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Fall Tutorial 2018
Infinite Combinatorics
Description: Infinite combinatorics is the study of infinite trees, graphs, partitions, and more generally the infinite generalizations of the objects that arise in finite combinatorics. Compared with their finite counterparts, these structures present problems of a very different nature, which are often impossible to solve without resorting to hypotheses beyond the usual axioms of mathematics and therefore involve deep interactions with the foundations of mathematics. This course will survey several problems in infinite combinatorics and the set theoretic hypotheses that arise in their solutions. Possible topics: Erdös's partition calculus, the non-stationary ideal, ultrafilters, Suslin's problem, the Singular Cardinals Problem, large cardinal axioms, the Continuum Hypothesis, Martin's Axiom, the Axiom of Determinacy. Prerequisites: Contact: Gabriel Goldberg, goldberg@math.harvard.edu |
Spring Tutorials 2019
Large Deviations Principle and Its Applications
Description: Large deviations principle (LDP) is a theory investigating probability of rare events, especially, the asymptotic behavior of the exponential decay of the small probabilities. The first LDP result was proved by Herald Cram ́er for modeling the insurance business in early 1900’s. Later, more results were proved in many different type of problems among mathematics, statistics and statistical mechanics. A unified formalization of LDP was developed by Varadhan in 1966, and have become an important tool in probability theory since then. In this tutorial, we will mainly go through LDP in finite dimensional spaces, and introduce the applications of finite dimensional LDP in Markov systems, statistics and statistical mechanics. Later, we will go into the application of LDP into numerical simulation, namely Importance Sampling (IS). Topics may include, but are not limited to:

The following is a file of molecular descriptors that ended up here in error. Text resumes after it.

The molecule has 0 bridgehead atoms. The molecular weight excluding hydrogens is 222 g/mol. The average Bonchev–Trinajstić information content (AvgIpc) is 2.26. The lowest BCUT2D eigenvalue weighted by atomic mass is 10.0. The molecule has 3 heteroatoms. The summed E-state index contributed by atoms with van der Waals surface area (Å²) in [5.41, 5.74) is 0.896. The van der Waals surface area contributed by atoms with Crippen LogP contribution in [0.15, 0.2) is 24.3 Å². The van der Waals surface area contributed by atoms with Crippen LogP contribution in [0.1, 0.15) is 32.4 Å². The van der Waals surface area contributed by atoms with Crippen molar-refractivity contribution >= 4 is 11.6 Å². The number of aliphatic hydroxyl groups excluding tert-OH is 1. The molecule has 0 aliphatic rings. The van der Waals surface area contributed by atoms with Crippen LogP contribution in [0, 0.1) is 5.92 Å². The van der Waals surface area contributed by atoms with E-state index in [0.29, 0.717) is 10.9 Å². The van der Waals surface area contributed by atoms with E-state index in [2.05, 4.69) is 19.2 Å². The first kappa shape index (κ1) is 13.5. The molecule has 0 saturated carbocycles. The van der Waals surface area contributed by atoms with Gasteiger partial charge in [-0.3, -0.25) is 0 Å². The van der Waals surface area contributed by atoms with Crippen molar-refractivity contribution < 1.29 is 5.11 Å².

Students' backgrounds and interests will be taken into consideration for later topics. Prerequisites: Basic probability theory and comfort with dealing with math proofs are required. Math 55A,B or 112 is required. Math 114 is recommended. Contact: Yixiang Mao (yixiangmao@g.harvard.edu) |
Category Theory
Description: Category theory is central to the study of modern mathematics. Most of the subjects which have been profoundly influenced are, however, rather technical and typically lie outside of the standard undergraduate curriculum. On the other hand, insights gained from a categorical point of view can be very useful when learning mathematics at any level. We will introduce the subject by building on many familiar examples from basic algebra and topology. We will explain the meaning of categories, functors, natural transformations, limits, colimits, Yoneda’s lemma, representability, and adjunctions. In order to make our exposition more meaningful and enjoyable, each definition will be followed by an explicit example in a category that the students are acquainted with. Once the basis of the subject has been thoroughly developed, we will venture into more advanced topics. Potential topics may include, but are not limited to:
Students' backgrounds and interests will be the main parameters taken into consideration when choosing topics. Prerequisites: Math 122 and Math 131. Contact: Danny Shi (dannyshi.harvard.edu) |